Independence Temple & Community of Christ International HQ

Independence Temple is one of the first architectural icons produced in the Kansas City region with Zahner engineering and fabrication. Located in Independence, Missouri, the building was built in 1994. At the time of construction, it was the RLDS Temple, and later was renamed Independence Temple. 

The shape of the design evokes the form of a spiral nautilus shell. Gyo Obata of HOK asked Zahner to develop a conical roof based on a conch shell that he had selected from a large collection of seashells during a design meeting. This form was developed with Zahner engineers into a roof system for the new church headquarters.

Rlds spire
Independence Temple designed by Gyo Obata of HOK.
Rlds aerial independence temple
Aerial photograph of the Independence Temple designed by Gyo Obata of HOK.
Rlds viewed from above
Aerial photograph of the Independence Temple in Missouri.
Spire detail rlds temple independence
Detail of the Independence Temple spire, designed by Gyo Obata of HOK.
Spire detail construction
A prefabricated element of the roof spire is secured for shipment.

The above picture provides a view into the engineering and construction used on the top of the spire.  Union workers at Zahner prepare the part for shipment.  After its installation, custom engineered panels are attached to the face of the this sub-structure, resulting in a quick and smart installation.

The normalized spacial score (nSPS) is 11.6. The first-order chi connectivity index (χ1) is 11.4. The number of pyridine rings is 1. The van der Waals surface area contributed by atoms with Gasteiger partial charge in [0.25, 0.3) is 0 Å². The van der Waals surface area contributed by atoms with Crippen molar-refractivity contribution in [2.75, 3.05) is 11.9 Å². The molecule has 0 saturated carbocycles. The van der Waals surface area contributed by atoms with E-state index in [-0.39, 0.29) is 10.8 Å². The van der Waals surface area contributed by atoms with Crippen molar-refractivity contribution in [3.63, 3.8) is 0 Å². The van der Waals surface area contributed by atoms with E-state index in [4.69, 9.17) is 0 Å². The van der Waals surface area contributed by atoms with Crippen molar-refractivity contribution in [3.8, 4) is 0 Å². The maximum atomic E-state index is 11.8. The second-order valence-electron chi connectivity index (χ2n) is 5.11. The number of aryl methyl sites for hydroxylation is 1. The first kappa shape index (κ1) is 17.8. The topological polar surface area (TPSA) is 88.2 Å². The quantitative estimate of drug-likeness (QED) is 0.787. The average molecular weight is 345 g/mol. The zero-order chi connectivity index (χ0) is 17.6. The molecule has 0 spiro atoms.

The solution for producing the roof consisting of more than 300 uniquely assembled megapanels, each tapered and unique in shape. This sheet metal skins of the roof cladding are produced in a custom-finish stainless steel. The complexity of this roof attests to the engineering and design prowess, as well as the skilled Zahner fabricators and installation team involved with this project.

How Buildings were Made in the Digital Dark Age

When this building was made in 1994, the architects at HOK used a proprietary software system to complete their design work.  At the same time, Zahner engineers were producing their work using AutoCAD to augment what was still mostly drafting at the time. 

Today, everything is defined digitally, but in the 1990's this task was very manual. To develop the project with accuracy, Zahner took field measurements of certain defining points of the roof, and radioed them back to the shop, where a custom written AutoCAD script was waiting to divide the roof surface into panels.

Today, a similar design would be developed from a digital model. However, at the time, using process was sufficient to give Zahner engineers the tools to produce this very intricate design. If Zahner were to produce the project today, the current technologies would cut the project's schedule in half.